20 : V = $40 (PVIFA5%, 30) + $1,000 (PVIF5%, 30) = $40 (15.373) + $1,000 (.231) [Table IV] [Table II] = $614.92 + $231.00 = $845.92 Semiannual Coupon Bond Example Bond C has a $1,000 face value and provides an 8% semiannual coupon for 15 years. The appropriate discount rate is 10% (annual rate). What is the value of the coupon bond?
    21 : N: 15-year semiannual coupon bond (15 x 2 = 30) I/Y: 5% interest rate per semiannual period (10 / 2 = 5) PV: Compute (resulting answer is cost to purchase) PMT: $40 semiannual coupon ($80 / 2 = $40) FV: $1,000 (investor receives face value in 15 years) N I/Y PV PMT FV Inputs Compute 30 5 40 +$1,000 -846.28 The Semiannual Coupon Bond on the Calculator (Actual, rounding error in tables)
    22 : Semiannual Coupon Bond Example Let us use another worksheet on your calculator to solve this problem. Assume that Bond C was purchased (settlement date) on 12-31-2000 and will be redeemed on 12-31-2015. This is identical to the 15-year period we discussed for Bond C. What is its percent of par? What is the value of the bond?
    23 : Solving the Bond Problem Press: 2nd Bond 12.3100 ENTER ? 8 ENTER ? 12.3115 ENTER ? ? ? ? 10 ENTER ? CPT
    24 : Semiannual Coupon Bond Example What is its percent of par? What is the value of the bond? 84.628% of par (as quoted in financial papers) 84.628% x $1,000 face value = $846.28
    25 : Preferred Stock is a type of stock that promises a (usually) fixed dividend, but at the discretion of the board of directors. Preferred Stock Valuation Preferred Stock has preference over common stock in the payment of dividends and claims on assets.
    26 : Preferred Stock Valuation This reduces to a perpetuity! (1 + kP)1 (1 + kP)2 (1 + kP)¥ V = + + ... + DivP DivP DivP = S ¥ t=1 (1 + kP)t DivP or DivP(PVIFA kP, ¥ ) V = DivP / kP
    27 : Preferred Stock Example DivP = $100 ( 8% ) = $8.00. kP = 10%. V = DivP / kP = $8.00 / 10% = $80 Stock PS has an 8%, $100 par value issue outstanding. The appropriate discount rate is 10%. What is the value of the preferred stock?
    28 : Common Stock Valuation Pro rata share of future earnings after all other obligations of the firm (if any remain). Dividends may be paid out of the pro rata share of earnings. Common stock represents a residual ownership position in the corporation.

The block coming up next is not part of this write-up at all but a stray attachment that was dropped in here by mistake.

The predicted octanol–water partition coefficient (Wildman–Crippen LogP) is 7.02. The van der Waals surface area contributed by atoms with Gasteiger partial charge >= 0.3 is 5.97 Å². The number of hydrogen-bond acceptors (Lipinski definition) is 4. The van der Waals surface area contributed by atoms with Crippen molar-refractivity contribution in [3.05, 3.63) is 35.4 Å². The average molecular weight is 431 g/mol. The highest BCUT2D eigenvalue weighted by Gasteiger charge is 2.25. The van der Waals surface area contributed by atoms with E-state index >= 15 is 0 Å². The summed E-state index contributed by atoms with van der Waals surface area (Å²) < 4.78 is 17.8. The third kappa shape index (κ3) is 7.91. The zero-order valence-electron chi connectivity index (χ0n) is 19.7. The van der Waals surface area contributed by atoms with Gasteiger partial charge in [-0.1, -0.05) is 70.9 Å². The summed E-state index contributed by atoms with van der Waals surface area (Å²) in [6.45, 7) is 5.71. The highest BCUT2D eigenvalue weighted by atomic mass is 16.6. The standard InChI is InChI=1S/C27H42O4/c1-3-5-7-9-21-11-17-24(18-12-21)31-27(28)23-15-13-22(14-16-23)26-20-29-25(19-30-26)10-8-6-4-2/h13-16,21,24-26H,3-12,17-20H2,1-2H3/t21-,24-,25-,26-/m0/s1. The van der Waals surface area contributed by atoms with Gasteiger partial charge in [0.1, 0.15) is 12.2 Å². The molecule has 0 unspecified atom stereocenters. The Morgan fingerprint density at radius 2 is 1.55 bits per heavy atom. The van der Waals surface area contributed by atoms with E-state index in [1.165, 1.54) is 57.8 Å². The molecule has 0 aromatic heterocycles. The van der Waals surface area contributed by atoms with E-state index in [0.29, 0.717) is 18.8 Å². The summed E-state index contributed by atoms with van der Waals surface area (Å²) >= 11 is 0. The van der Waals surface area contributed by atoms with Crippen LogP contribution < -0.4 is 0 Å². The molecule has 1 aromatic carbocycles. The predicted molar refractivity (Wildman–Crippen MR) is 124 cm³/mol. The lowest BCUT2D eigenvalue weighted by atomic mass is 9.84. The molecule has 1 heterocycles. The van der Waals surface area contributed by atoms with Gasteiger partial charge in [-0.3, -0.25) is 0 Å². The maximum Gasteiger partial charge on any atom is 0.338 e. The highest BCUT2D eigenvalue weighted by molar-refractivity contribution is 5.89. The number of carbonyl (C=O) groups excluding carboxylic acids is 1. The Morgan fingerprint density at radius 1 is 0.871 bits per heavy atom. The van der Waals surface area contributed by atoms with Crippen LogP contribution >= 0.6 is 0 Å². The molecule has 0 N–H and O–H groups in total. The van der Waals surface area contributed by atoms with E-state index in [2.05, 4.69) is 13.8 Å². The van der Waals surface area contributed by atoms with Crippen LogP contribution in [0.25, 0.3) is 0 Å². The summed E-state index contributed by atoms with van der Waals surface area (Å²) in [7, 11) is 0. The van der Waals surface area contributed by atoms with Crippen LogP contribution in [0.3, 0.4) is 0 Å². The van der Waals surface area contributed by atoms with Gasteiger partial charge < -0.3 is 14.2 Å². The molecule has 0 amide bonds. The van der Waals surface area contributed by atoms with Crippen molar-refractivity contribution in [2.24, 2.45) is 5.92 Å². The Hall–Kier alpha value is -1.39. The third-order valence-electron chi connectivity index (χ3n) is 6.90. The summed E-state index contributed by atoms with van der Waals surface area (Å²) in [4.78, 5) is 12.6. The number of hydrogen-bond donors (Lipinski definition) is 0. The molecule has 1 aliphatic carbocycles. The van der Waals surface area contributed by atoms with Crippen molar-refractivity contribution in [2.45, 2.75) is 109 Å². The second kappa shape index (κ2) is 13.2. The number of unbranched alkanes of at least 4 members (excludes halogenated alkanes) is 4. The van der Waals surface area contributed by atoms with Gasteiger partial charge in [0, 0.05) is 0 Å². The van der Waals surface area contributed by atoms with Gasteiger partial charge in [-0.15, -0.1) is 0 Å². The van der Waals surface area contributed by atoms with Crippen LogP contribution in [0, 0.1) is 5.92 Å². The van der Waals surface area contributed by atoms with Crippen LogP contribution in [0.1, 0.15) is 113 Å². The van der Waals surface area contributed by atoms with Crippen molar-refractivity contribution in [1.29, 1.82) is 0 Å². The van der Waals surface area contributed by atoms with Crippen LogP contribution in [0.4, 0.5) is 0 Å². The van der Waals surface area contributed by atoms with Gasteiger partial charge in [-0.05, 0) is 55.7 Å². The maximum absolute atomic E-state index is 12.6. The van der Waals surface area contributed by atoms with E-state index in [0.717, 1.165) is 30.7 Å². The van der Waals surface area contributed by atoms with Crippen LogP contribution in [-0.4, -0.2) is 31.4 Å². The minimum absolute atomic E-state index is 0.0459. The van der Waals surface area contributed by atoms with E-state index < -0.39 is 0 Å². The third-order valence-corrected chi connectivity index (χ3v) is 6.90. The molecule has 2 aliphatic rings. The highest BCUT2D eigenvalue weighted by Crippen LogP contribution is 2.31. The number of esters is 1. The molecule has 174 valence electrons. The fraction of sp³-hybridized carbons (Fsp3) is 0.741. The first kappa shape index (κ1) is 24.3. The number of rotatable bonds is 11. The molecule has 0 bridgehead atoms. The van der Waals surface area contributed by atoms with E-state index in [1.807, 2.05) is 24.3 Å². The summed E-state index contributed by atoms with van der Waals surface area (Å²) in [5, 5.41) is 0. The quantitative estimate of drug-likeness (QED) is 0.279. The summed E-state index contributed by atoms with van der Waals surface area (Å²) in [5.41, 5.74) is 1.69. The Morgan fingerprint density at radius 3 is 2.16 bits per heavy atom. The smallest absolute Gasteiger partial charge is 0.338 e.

29 : Common Stock Valuation (1) Future dividends (2) Future sale of the common stock shares What cash flows will a shareholder receive when owning shares of common stock?
    30 : Dividend Valuation Model Basic dividend valuation model accounts for the PV of all future dividends. (1 + ke)1 (1 + ke)2 (1 + ke)¥ V = + + ... + Div1 Div¥ Div2 = S ¥ t=1 (1 + ke)t Divt Divt: Cash dividend at time t ke: Equity investor’s required return
    31 : Adjusted Dividend Valuation Model The basic dividend valuation model adjusted for the future stock sale. (1 + ke)1 (1 + ke)2 (1 + ke)n V = + + ... + Div1 Divn + Pricen Div2 n: The year in which the firm’s shares are expected to be sold. Pricen: The expected share price in year n.
    32 : Dividend Growth Pattern Assumptions The dividend valuation model requires the forecast of all future dividends. The following dividend growth rate assumptions simplify the valuation process. Constant Growth No Growth Growth Phases
    33 : Constant Growth Model The constant growth model assumes that dividends will grow forever at the rate g. (1 + ke)1 (1 + ke)2 (1 + ke)¥ V = + + ... + D0(1+g) D0(1+g)¥ = (ke - g) D1 D1: Dividend paid at time 1. g : The constant growth rate. ke: Investor’s required return. D0(1+g)2
    34 : Constant Growth Model Example Stock CG has an expected growth rate of 8%. Each share of stock just received an annual $3.24 dividend per share. The appropriate discount rate is 15%. What is the value of the common stock? D1 = $3.24 ( 1 + .08 ) = $3.50 VCG = D1 / ( ke - g ) = $3.50 / ( .15 - .08 ) = $50
    35 : Zero Growth Model The zero growth model assumes that dividends will grow forever at the rate g = 0. (1 + ke)1 (1 + ke)2 (1 + ke)¥ VZG = + + ... + D1 D¥ = ke D1 D1: Dividend paid at time 1. ke: Investor’s required return. D2
    36 : Zero Growth Model Example Stock ZG has an expected growth rate of 0%. Each share of stock just received an annual $3.24 dividend per share. The appropriate discount rate is 15%. What is the value of the common stock? D1 = $3.24 ( 1 + 0 ) = $3.24 VZG = D1 / ( ke - 0 ) = $3.24 / ( .15 - 0 ) = $21.60
    37 : D0(1+g1)t Dn(1+g2)t Growth Phases Model The growth phases model assumes that dividends for each share will grow at two or more different growth rates. (1 + ke)t (1 + ke)t V =S t=1 n S t=n+1 ¥ +
    38 : D0(1+g1)t Dn+1 Growth Phases Model Note that the second phase of the growth phases model assumes that dividends will grow at a constant rate g2. We can rewrite the formula as: (1 + ke)t (ke - g2) V =S t=1 n + 1 (1 + ke)n
    39 : Growth Phases Model Example Stock GP has an expected growth rate of 16% for the first 3 years and 8% thereafter. Each share of stock just received an annual $3.24 dividend per share. The appropriate discount rate is 15%. What is the value of the common stock under this scenario?